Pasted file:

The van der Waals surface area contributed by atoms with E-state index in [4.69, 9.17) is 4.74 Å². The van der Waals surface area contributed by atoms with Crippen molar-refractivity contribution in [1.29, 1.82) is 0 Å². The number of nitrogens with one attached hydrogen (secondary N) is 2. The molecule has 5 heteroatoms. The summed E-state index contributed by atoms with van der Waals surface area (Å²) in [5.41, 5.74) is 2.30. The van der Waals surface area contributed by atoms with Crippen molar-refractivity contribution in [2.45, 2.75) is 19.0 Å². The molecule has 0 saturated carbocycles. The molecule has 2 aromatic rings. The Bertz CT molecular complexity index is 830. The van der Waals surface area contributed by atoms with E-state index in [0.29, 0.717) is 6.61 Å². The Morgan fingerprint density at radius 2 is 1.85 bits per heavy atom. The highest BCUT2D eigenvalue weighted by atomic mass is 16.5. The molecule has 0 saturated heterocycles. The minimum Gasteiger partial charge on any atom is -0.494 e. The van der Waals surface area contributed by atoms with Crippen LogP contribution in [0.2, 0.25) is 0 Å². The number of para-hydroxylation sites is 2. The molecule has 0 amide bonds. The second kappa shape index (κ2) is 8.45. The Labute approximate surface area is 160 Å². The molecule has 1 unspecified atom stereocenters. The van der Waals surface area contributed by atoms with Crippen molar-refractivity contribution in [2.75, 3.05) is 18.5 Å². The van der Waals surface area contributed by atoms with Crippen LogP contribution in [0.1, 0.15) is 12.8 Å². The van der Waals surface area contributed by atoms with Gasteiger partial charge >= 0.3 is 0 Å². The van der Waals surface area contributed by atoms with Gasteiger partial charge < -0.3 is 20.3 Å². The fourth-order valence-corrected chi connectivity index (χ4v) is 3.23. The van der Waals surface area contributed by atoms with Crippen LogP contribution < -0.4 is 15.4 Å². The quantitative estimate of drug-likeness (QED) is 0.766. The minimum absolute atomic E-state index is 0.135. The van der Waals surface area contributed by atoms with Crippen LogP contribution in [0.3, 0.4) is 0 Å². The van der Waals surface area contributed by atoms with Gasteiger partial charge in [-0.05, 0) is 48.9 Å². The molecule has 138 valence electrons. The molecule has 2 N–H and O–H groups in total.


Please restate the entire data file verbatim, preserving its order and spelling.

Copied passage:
The van der Waals surface area contributed by atoms with E-state index in [4.69, 9.17) is 4.74 Å². The van der Waals surface area contributed by atoms with Crippen molar-refractivity contribution in [1.29, 1.82) is 0 Å². The number of nitrogens with one attached hydrogen (secondary N) is 2. The molecule has 5 heteroatoms. The summed E-state index contributed by atoms with van der Waals surface area (Å²) in [5.41, 5.74) is 2.30. The van der Waals surface area contributed by atoms with Crippen molar-refractivity contribution in [2.45, 2.75) is 19.0 Å². The molecule has 0 saturated carbocycles. The molecule has 2 aromatic rings. The Bertz CT molecular complexity index is 830. The van der Waals surface area contributed by atoms with E-state index in [0.29, 0.717) is 6.61 Å². The Morgan fingerprint density at radius 2 is 1.85 bits per heavy atom. The highest BCUT2D eigenvalue weighted by atomic mass is 16.5. The molecule has 0 saturated heterocycles. The minimum Gasteiger partial charge on any atom is -0.494 e. The van der Waals surface area contributed by atoms with Crippen LogP contribution in [0.2, 0.25) is 0 Å². The number of para-hydroxylation sites is 2. The molecule has 0 amide bonds. The second kappa shape index (κ2) is 8.45. The Labute approximate surface area is 160 Å². The molecule has 1 unspecified atom stereocenters. The van der Waals surface area contributed by atoms with Crippen molar-refractivity contribution in [2.75, 3.05) is 18.5 Å². The van der Waals surface area contributed by atoms with Crippen LogP contribution in [0.1, 0.15) is 12.8 Å². The van der Waals surface area contributed by atoms with Gasteiger partial charge >= 0.3 is 0 Å². The van der Waals surface area contributed by atoms with Gasteiger partial charge < -0.3 is 20.3 Å². The fourth-order valence-corrected chi connectivity index (χ4v) is 3.23. The van der Waals surface area contributed by atoms with Crippen LogP contribution < -0.4 is 15.4 Å². The quantitative estimate of drug-likeness (QED) is 0.766. The minimum absolute atomic E-state index is 0.135. The van der Waals surface area contributed by atoms with Crippen LogP contribution in [0.3, 0.4) is 0 Å². The van der Waals surface area contributed by atoms with Gasteiger partial charge in [-0.05, 0) is 48.9 Å². The molecule has 138 valence electrons. The molecule has 2 N–H and O–H groups in total.